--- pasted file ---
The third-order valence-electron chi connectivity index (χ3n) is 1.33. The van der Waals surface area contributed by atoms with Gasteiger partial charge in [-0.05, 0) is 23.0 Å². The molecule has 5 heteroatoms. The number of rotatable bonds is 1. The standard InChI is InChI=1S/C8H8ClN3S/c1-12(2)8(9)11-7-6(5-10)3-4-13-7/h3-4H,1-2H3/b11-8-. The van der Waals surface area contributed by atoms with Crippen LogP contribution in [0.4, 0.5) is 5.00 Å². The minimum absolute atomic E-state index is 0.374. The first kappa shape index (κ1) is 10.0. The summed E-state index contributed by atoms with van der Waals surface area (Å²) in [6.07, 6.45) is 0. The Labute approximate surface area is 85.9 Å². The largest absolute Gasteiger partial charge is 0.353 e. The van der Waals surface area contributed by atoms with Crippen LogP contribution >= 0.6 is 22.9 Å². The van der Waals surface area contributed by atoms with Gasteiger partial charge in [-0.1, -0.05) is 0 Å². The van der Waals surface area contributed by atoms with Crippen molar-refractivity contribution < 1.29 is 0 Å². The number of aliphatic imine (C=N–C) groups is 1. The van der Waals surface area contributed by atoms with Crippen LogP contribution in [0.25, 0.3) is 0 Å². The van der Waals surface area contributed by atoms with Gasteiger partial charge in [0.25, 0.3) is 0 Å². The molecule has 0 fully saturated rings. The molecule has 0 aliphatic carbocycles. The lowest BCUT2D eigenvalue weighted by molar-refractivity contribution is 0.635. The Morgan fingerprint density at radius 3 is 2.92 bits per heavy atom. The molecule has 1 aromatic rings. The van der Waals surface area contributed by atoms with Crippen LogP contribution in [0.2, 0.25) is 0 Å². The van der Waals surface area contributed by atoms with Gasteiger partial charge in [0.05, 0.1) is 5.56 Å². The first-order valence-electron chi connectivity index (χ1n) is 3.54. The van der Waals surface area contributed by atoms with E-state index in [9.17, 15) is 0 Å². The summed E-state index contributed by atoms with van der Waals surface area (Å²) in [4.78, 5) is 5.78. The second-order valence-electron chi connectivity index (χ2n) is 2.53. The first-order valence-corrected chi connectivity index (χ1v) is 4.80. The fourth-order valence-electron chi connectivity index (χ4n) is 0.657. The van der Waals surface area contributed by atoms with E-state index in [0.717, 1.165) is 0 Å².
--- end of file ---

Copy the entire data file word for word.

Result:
The third-order valence-electron chi connectivity index (χ3n) is 1.33. The van der Waals surface area contributed by atoms with Gasteiger partial charge in [-0.05, 0) is 23.0 Å². The molecule has 5 heteroatoms. The number of rotatable bonds is 1. The standard InChI is InChI=1S/C8H8ClN3S/c1-12(2)8(9)11-7-6(5-10)3-4-13-7/h3-4H,1-2H3/b11-8-. The van der Waals surface area contributed by atoms with Crippen LogP contribution in [0.4, 0.5) is 5.00 Å². The minimum absolute atomic E-state index is 0.374. The first kappa shape index (κ1) is 10.0. The summed E-state index contributed by atoms with van der Waals surface area (Å²) in [6.07, 6.45) is 0. The Labute approximate surface area is 85.9 Å². The largest absolute Gasteiger partial charge is 0.353 e. The van der Waals surface area contributed by atoms with Crippen LogP contribution >= 0.6 is 22.9 Å². The van der Waals surface area contributed by atoms with Gasteiger partial charge in [-0.1, -0.05) is 0 Å². The van der Waals surface area contributed by atoms with Crippen molar-refractivity contribution < 1.29 is 0 Å². The number of aliphatic imine (C=N–C) groups is 1. The van der Waals surface area contributed by atoms with Crippen LogP contribution in [0.25, 0.3) is 0 Å². The van der Waals surface area contributed by atoms with Gasteiger partial charge in [0.25, 0.3) is 0 Å². The molecule has 0 fully saturated rings. The molecule has 0 aliphatic carbocycles. The lowest BCUT2D eigenvalue weighted by molar-refractivity contribution is 0.635. The Morgan fingerprint density at radius 3 is 2.92 bits per heavy atom. The molecule has 1 aromatic rings. The van der Waals surface area contributed by atoms with Crippen LogP contribution in [0.2, 0.25) is 0 Å². The van der Waals surface area contributed by atoms with Gasteiger partial charge in [0.05, 0.1) is 5.56 Å². The first-order valence-electron chi connectivity index (χ1n) is 3.54. The van der Waals surface area contributed by atoms with E-state index in [9.17, 15) is 0 Å². The summed E-state index contributed by atoms with van der Waals surface area (Å²) in [4.78, 5) is 5.78. The second-order valence-electron chi connectivity index (χ2n) is 2.53. The first-order valence-corrected chi connectivity index (χ1v) is 4.80. The fourth-order valence-electron chi connectivity index (χ4n) is 0.657. The van der Waals surface area contributed by atoms with E-state index in [0.717, 1.165) is 0 Å².